It says in Pirkei Avot, (Ethics of our Fathers) "… acquire for yourself a friend ". … וקנה לך חבר". From everything I've heard, read and listened to, the biggest problem mothers have, especially single mothers, even more than the sleeplessness, the financial hardship, and the loneliness is asking for help.
It sounds so easy, doesn’t it? Well in theory it is. But, after close to twenty years, of going it alone, we all become quite independent and adept at taking care of ourselves and we are out of practice when it comes to asking for help. After becoming a mother, things can and do easily spiral out of our control. Of course, it always seems to happen whenever you need to do something else critically important; a long scheduled doctor's appointment, an important meeting, a project due at work. Living in Israel does allow more flexibility than some other countries; employers tend to be more understanding and forgiving of family emergencies than in some other countries, but still… there is a limit to the number of times you can leave early, arrive late or not come in at all because your little one is sick.
If you're in a relationship then you and your partner can switch off. But what happens if it is just you? What if your parents and family live far away or out of the country or for other reasons such as sickness or frailty can't help? Then what?
Well, another nice thing about living in Israel is that the neighbors, for good and for bad, become a part of your extended families. This is one of the things I have always loved about living here and one of the main reasons I found living in Manhattan so difficult. But still, can you really knock on a neighbor's door at 2am? Actually, luckily, I can. I have three neighbors who I really do believe I could wake up in the middle of the night for help… But would I??!!!
When I was pregnant I did a lot of things alone, that in retrospect, I shouldn’t have…carried groceries up stairs, prepared holiday meals for fifteen guests, gave up on sleep to talk to a friend in need, because that's who I am and that's what I do. I believe that although I slowed down, as ordered by my doctor, I didn’t slow down enough. I didn’t really get it. I was still operating as I always had just with the slight addition of a baby bump.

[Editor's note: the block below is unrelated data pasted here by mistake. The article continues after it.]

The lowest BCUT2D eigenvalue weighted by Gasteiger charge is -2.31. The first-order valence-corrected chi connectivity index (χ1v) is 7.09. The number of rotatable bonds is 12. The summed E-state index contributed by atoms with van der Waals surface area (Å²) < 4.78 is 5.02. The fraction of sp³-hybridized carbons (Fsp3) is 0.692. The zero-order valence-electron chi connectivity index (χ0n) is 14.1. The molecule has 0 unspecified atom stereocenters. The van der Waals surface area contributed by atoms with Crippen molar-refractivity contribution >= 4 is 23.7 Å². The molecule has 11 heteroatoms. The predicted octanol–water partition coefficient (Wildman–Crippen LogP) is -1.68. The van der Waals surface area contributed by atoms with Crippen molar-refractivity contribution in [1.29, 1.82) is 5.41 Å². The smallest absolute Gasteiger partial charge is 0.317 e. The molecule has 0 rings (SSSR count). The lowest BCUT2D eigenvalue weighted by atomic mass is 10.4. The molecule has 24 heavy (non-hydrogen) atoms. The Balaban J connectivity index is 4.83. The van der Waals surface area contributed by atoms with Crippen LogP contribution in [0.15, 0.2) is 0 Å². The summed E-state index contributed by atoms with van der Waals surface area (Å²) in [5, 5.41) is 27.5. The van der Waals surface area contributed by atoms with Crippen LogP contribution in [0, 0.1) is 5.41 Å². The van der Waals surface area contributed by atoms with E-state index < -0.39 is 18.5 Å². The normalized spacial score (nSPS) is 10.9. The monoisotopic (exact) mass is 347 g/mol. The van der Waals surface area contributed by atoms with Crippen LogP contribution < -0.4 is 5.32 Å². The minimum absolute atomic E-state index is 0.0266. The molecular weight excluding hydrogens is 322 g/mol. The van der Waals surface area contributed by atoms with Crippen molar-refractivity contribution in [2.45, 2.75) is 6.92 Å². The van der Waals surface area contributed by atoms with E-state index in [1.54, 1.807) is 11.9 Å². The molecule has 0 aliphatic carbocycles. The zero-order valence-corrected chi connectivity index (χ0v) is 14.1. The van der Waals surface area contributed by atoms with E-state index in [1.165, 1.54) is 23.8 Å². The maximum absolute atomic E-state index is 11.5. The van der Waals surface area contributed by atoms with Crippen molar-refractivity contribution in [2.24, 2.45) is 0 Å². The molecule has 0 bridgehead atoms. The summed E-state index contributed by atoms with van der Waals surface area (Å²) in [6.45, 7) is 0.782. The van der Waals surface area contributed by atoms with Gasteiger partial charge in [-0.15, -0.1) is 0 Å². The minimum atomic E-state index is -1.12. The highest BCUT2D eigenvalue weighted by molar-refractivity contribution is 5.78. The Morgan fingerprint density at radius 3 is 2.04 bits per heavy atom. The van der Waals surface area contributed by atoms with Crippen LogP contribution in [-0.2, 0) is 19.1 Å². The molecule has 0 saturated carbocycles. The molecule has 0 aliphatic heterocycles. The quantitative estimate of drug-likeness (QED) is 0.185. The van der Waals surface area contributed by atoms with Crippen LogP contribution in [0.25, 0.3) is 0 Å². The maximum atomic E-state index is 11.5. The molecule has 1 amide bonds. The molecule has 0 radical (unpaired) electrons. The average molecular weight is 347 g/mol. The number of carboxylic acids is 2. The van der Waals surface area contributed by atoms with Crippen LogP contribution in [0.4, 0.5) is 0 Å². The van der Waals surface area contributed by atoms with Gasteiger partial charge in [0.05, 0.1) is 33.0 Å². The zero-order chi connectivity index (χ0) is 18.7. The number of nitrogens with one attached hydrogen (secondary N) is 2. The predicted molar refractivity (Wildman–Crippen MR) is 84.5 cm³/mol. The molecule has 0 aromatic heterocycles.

Now that I have the girls, I still do things on my own for the most part. Thank Gd, the road thus far has been relatively calm, safe and healthy and I haven’t had to reach out.
But there is another piece. The emotional piece. The drain. The mental exhaustion. You need a friend. Sometimes you just need to get out of the house and have someone listen to you complain and to sympathize. Maybe you're lucky enough to find someone who can actually empathize. I think it is incredibly important to realize that while you may have run a successful business with tens of employees and managed fantastically under pressure, one baby can leave you bewildered and wondering what became of that successful person you once were. I read posts all the time in my mommy groups about new moms who talk about how they are going to figure out how to make their week/month old infant sleep all night so that they can too. This process is humbling and this little 3-4 kilo baby is completely in charge of your entire life. It is mind boggling. Many of us don’t shower, use the facilities, or eat at the beginning for fear of waking the little princess or that the little one will cry for 32 seconds or that the sweet thing will be upset if you aren’t holding him. You need a friend. You need someone to lean on, help you and relieve you, if only for an hour or two.
It gets easier, really. But especially for older moms, in my view, moms who have been single independent women for a long time, it might be hard to reach out. I am suggesting you do it anyway, for your piece of mind and to retain a remnant of the old you. The baby will still be there in an hour….